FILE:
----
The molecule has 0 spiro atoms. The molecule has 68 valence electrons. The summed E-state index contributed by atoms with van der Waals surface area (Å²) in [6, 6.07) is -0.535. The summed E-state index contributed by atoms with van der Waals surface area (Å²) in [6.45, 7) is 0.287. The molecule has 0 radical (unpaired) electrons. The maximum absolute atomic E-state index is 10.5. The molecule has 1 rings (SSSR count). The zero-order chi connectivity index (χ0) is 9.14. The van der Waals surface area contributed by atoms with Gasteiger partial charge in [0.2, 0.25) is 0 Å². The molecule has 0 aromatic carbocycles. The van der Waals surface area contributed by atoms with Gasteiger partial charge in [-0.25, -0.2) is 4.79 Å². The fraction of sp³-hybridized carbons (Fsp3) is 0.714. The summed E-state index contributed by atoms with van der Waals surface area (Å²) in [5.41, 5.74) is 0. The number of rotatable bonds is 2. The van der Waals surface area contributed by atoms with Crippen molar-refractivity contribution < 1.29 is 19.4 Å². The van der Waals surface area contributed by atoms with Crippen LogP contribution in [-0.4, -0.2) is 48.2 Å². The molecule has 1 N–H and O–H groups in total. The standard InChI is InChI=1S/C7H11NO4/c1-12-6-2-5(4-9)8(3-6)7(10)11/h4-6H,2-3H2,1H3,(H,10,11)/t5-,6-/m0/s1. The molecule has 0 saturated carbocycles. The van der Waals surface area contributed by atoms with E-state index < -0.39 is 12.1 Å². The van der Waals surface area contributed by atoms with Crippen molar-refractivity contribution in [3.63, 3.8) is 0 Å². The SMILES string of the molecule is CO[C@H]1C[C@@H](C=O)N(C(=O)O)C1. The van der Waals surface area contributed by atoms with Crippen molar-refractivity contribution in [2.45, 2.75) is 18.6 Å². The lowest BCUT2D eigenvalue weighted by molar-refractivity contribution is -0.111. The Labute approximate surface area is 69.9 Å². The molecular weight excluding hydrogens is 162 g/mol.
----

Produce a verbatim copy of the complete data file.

The molecule has 0 spiro atoms. The molecule has 68 valence electrons. The summed E-state index contributed by atoms with van der Waals surface area (Å²) in [6, 6.07) is -0.535. The summed E-state index contributed by atoms with van der Waals surface area (Å²) in [6.45, 7) is 0.287. The molecule has 0 radical (unpaired) electrons. The maximum absolute atomic E-state index is 10.5. The molecule has 1 rings (SSSR count). The zero-order chi connectivity index (χ0) is 9.14. The van der Waals surface area contributed by atoms with Gasteiger partial charge in [0.2, 0.25) is 0 Å². The molecule has 0 aromatic carbocycles. The van der Waals surface area contributed by atoms with Gasteiger partial charge in [-0.25, -0.2) is 4.79 Å². The fraction of sp³-hybridized carbons (Fsp3) is 0.714. The summed E-state index contributed by atoms with van der Waals surface area (Å²) in [5.41, 5.74) is 0. The number of rotatable bonds is 2. The van der Waals surface area contributed by atoms with Crippen molar-refractivity contribution < 1.29 is 19.4 Å². The van der Waals surface area contributed by atoms with Crippen LogP contribution in [-0.4, -0.2) is 48.2 Å². The molecule has 1 N–H and O–H groups in total. The standard InChI is InChI=1S/C7H11NO4/c1-12-6-2-5(4-9)8(3-6)7(10)11/h4-6H,2-3H2,1H3,(H,10,11)/t5-,6-/m0/s1. The molecule has 0 saturated carbocycles. The van der Waals surface area contributed by atoms with E-state index < -0.39 is 12.1 Å². The van der Waals surface area contributed by atoms with Crippen molar-refractivity contribution in [3.63, 3.8) is 0 Å². The SMILES string of the molecule is CO[C@H]1C[C@@H](C=O)N(C(=O)O)C1. The van der Waals surface area contributed by atoms with Crippen molar-refractivity contribution in [2.45, 2.75) is 18.6 Å². The lowest BCUT2D eigenvalue weighted by molar-refractivity contribution is -0.111. The Labute approximate surface area is 69.9 Å². The molecular weight excluding hydrogens is 162 g/mol.